For the girls, the heat is on for acts like Dal Shabet, After School, and 9MUSES. These groups have had major member departures in recent years and although the four-member Dal Shabet is gearing up for a comeback (and 9MUSES are in the midst of their comeback promotions), all three acts have been around for a while now.
In the case of After School, subunit Orange Caramel has staying power, Raina has been quietly getting with her solo work, Nana is as popular now as ever, but does this act still really exist as a full group? If it does, we need proof in the shape of a comeback.
Some long-running acts will disband in 2016, this much is all but certain. The only question is – who?
BEAST and Infinite are two boybands who are noteworthy for their musicality, but both seem to have lost a bit of ground on the rest of the field recently.
In the case of the former, other harder-edged male acts like BTS and Block B seem to have invaded their musical territory somewhat. BEAST has always proved capable of pulling out audio surprises, such as 2014’s electro house belter “Good Luck.” The time is right for something else along those lines.
And in the case of Infinite, new acts like Romeo and Snuper are quite clearly pursuing an Infinite-esque sound. The Infinite boys need to stay ahead of the curve by going somewhere completely different with their next release – perhaps try something funkier, à la SHINee’s “Married to the Music.”
In terms of the girls, there are few bigger acts out there now than AOA, SISTAR, and EXID, but all three are badly in need of altering their music style.
I actually think “Shake It” is one of the best SISTAR releases ever.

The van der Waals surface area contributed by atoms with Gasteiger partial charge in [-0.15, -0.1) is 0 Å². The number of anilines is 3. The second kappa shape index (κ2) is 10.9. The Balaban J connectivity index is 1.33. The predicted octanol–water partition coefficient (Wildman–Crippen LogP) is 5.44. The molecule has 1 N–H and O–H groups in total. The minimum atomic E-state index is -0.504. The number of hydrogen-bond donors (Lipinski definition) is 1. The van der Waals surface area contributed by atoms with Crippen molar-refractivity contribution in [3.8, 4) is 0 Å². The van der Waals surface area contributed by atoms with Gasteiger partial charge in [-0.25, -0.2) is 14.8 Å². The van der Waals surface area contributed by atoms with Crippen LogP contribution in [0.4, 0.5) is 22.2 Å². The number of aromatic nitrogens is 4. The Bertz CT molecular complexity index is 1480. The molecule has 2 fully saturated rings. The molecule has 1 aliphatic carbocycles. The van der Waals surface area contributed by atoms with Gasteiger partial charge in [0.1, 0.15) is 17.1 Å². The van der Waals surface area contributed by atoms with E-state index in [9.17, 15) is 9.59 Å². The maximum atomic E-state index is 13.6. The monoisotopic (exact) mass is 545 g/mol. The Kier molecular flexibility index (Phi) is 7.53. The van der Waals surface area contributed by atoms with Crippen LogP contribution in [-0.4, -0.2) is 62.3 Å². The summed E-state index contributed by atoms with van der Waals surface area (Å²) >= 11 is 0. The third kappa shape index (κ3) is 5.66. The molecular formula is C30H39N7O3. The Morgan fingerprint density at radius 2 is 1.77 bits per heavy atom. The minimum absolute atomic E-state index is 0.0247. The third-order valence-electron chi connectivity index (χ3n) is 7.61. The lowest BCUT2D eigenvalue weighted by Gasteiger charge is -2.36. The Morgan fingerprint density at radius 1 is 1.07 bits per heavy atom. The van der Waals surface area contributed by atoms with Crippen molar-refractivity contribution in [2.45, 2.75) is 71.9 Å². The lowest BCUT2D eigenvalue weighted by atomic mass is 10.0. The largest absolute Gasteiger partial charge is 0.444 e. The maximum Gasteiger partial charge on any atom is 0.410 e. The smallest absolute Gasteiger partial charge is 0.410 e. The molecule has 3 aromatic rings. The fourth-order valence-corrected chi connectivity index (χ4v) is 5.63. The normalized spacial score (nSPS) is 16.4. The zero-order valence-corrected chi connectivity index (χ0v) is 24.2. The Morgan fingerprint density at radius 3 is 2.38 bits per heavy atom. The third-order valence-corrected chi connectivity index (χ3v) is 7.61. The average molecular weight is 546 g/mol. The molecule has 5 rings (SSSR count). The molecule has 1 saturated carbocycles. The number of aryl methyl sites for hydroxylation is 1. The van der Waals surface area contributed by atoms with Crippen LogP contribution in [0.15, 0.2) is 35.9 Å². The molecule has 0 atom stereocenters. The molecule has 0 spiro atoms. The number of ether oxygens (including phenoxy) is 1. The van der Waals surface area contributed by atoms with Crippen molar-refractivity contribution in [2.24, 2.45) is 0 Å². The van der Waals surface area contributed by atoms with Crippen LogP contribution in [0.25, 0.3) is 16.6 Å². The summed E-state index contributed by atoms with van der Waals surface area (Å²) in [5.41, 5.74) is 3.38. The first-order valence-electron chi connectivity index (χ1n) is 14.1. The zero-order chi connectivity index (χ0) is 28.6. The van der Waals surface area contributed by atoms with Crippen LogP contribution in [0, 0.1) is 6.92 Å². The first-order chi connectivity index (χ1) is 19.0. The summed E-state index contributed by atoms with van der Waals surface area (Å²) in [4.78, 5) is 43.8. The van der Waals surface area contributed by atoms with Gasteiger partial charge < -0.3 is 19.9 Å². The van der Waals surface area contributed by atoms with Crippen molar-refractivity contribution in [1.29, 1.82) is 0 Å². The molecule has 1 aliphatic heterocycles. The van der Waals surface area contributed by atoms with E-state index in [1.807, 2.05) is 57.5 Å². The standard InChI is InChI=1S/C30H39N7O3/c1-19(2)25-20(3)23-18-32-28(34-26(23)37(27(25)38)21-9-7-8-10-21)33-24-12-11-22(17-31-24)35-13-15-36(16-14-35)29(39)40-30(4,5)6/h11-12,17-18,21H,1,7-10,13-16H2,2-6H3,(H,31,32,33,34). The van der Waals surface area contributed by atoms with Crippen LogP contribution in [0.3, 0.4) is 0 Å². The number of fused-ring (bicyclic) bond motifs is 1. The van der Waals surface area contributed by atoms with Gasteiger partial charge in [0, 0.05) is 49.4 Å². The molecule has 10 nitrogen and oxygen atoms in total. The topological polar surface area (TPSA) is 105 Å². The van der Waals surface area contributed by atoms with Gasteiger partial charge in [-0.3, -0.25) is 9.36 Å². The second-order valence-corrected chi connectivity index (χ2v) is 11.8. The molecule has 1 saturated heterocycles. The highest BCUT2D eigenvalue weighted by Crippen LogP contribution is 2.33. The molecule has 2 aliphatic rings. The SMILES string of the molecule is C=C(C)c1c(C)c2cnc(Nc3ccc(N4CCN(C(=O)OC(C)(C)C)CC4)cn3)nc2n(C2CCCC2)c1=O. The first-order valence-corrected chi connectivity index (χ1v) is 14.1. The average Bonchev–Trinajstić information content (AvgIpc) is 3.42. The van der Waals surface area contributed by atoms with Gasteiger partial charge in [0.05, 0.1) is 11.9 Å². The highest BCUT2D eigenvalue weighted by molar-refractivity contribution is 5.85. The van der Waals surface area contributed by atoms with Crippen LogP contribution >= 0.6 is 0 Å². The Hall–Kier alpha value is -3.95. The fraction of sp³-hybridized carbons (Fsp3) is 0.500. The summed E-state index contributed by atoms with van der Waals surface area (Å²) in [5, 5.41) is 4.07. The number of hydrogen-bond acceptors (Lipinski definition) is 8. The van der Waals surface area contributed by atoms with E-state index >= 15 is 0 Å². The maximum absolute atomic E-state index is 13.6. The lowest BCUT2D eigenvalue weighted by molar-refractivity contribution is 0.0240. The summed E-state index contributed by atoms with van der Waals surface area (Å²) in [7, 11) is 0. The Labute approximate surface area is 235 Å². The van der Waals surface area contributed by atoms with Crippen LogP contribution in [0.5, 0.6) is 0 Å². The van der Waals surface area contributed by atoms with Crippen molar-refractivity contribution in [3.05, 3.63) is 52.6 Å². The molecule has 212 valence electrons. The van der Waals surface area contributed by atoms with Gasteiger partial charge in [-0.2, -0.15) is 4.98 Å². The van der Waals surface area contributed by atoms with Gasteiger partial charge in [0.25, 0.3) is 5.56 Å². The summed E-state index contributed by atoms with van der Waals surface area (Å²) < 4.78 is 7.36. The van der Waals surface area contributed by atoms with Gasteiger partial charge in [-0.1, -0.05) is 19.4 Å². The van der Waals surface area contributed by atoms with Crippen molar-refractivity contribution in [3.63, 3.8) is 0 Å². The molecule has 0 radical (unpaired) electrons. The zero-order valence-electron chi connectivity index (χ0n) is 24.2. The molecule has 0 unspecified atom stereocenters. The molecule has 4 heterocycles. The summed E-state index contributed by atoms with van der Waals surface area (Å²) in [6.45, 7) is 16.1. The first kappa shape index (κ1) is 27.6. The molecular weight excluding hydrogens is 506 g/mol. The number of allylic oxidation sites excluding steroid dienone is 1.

However, a lot of net users have pointed out its similarity to “Touch My Body,” and it’s hard to argue. The girls need to diversify their sound.
The EXID girls, as mentioned elsewhere on this site, have hit the top of the charts with three exceptionally similar tracks, but as long-term fans know, they are capable of making more complex music. The current formula is fun, but it does not get enough out of the exceptionally high quality of Solji’s vocals or LE’s peerless rapping.
Meanwhile, AOA’s “Heart Attack” was good, yes, but it wasn’t “Like a Cat” good. Nor was it “Confused” good. As much as I adore their Brave Brothers collaborations, it may be time for the girls to explore other musical avenues.
I cannot remember a year quite as consistently good for music as 2015. The year that was saw an explosion of leftfield dance and rock genres filter into K-pop. We had moombahton, dub, post-rock, synthwave, deep house, and two-step, none of which we had ever really heard before from Korean mainstream musicians.
It may have been said before, but K-pop is really starting to move ahead of commercial American and British music in terms of musical variety this decade. There are nowhere near as many genres of music in the Billboard Top 100 as there are in the Korean charts now.
2016 will be a chance to kick on from here, and to continue bypassing US and UK pop in favor of leftfield electronica sounds.
Styles of music that should be incorporated in 2016 include future garage, chillwave, glitch-hop, all three of which could be a perfect fit for boybands. Imagine instrumental tracks in those genres shifted to a tempo of about 110bpm, perhaps with a few catchy hooks thrown in. Mmmm.
Meanwhile, the rappers also need a change up. Some pretty amazing things have been happening in the UK grime scene of late, and it would be a true test for some of Korea’s top emcees to see if they could switch to a more unconventional rap sound in the year ahead. The conventional American style is getting a tad repetitive.
Let’s say goodbye to dubstep, everybody. The electronica crowd has moved on. The party’s over. For that matter, trap is on the way out, too, so let’s bid that goodbye while we’re at it. No names, no pack drill. Just stop it.
Something else that needs to go is cuss-heavy rap, no matter if the swearing is in Korean or English. The odd swear word here and there can be harmless enough, but it does not befit boyband and girl group emcees to be dropping super-NSFW solo releases and mixtapes.